Sunday, March 15, 2020

How Does the Fed Distribute the Money It Prints?

Federal Reserve Bank of New York

A reader emails:
Does a chart at a specific site exist that shows the distribution of Federal Reserve funds to specific industries in specific amounts?  Or is the only way to tell which industries get Fed Funds is by price inflation in that industry? Thanks.

RW response:

The Fed doesn't distribute to specific economic sectors just to some banks, money market funds etc.

But the purchases (mostly of Treasury securities) by the Fed create reserves at the Federal Reserve for banks (money market funds deposit their payments recv'd with banks). The banks have two choices, they can keep the funds with the Fed as excess reserves or make loans against the reserves and thus increase the money supply.

Where the banks lend the money is where you see the first appreciation in prices.

This is how the traditional business cycle works but the current COVID-19 panic is different.

It has not occurred because of a tightening of Fed money printing, it is a healthcare panic. Thus when the panic subsides, the money will be there to bid up prices to previous levels and higher, since the Fed is doing everything it can to pump out more money.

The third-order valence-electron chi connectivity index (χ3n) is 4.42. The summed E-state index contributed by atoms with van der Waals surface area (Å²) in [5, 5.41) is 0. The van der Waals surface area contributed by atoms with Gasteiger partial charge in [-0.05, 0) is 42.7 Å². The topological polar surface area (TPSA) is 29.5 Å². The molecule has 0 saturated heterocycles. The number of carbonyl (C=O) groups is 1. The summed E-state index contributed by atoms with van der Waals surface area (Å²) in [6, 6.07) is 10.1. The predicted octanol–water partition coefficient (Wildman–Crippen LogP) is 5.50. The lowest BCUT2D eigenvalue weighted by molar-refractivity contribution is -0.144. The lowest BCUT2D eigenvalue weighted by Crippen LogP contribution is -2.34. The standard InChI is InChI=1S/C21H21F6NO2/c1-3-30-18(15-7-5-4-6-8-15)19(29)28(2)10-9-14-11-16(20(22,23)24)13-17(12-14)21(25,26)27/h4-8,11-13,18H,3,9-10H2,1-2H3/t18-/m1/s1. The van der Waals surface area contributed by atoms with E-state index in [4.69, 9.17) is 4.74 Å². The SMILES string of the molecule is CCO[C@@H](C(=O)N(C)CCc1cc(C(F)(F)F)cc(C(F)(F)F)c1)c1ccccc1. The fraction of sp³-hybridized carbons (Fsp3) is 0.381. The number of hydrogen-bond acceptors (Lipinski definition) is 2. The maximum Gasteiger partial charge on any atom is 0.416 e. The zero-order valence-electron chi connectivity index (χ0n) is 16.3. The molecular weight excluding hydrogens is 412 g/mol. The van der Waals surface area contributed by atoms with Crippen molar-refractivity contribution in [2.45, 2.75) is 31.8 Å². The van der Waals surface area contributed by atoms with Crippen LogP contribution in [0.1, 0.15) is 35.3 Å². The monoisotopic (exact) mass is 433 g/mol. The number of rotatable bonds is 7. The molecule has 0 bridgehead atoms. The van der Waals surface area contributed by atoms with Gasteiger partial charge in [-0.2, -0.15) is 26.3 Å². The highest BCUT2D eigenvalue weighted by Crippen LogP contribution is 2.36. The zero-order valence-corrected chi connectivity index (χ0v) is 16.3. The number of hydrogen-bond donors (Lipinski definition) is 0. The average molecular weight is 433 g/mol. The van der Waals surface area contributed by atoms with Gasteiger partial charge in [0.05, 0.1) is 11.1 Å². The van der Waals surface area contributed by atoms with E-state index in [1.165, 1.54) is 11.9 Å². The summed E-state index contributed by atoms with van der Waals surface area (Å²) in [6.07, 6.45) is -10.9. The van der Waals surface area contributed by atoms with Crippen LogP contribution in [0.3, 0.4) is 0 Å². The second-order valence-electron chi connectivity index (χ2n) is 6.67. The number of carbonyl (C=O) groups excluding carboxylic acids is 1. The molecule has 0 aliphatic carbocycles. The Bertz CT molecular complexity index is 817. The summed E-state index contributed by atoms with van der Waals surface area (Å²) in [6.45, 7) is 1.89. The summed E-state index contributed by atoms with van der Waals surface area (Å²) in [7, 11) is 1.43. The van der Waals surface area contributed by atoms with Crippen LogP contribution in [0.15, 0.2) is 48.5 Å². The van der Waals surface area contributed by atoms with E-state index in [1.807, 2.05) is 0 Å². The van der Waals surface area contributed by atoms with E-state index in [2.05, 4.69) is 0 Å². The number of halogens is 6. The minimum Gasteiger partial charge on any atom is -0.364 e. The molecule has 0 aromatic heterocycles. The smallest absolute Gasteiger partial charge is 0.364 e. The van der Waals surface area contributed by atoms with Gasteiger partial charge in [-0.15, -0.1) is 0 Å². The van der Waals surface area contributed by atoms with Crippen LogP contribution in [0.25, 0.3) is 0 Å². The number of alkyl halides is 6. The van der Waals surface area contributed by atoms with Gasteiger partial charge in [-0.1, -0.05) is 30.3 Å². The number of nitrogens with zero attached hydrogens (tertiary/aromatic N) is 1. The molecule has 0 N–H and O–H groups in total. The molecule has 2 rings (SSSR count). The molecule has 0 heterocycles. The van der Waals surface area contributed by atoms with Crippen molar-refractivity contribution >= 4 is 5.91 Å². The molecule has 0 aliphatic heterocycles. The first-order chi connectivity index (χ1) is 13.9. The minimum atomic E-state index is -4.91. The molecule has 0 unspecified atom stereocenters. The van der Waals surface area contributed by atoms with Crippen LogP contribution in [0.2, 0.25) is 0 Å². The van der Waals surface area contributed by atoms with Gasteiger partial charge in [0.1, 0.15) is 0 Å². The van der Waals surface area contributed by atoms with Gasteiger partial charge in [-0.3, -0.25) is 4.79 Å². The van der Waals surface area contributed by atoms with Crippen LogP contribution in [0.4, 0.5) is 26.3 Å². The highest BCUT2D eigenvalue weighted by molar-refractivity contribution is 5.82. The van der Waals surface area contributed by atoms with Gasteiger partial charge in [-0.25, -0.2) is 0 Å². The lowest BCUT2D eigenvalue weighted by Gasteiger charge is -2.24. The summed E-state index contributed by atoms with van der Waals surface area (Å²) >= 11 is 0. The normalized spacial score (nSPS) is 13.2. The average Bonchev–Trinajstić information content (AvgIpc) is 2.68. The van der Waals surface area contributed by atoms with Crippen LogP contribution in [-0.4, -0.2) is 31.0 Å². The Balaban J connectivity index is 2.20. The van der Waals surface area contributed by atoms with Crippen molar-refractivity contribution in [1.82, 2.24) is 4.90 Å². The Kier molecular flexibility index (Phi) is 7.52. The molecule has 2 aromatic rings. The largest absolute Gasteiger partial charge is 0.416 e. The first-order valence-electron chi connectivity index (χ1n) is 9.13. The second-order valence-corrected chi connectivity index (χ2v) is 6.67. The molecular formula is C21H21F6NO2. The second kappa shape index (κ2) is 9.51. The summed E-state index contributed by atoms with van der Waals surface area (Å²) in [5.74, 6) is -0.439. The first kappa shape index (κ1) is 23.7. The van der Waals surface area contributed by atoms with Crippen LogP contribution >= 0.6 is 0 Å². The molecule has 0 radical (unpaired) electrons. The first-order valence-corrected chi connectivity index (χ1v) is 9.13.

Part of the reason there was fairly tame price inflation since the 2008 financial crisis is because productivity gains have been high. The COVID-19 panic is reversing these gains in productivity. Thus, when the panic subsides there is going to be more money chasing fewer goods and services.

But the most important thing to keep in mind is that this is not a shift from capital spending to consumer spending, which is at the heart of the business cycle.

It is just a panic collapse in spending. That is, once the panic subsides, people are going to go back to old practices, eating out, going to the movies, going to baseball games, whatever, but there is going to be much more money around at that time to bid up prices.


1 comment:

  1. To Hell with prepping for the Covid-19 virus...we need to prep for the extreme price-inflation that will eventually be with us.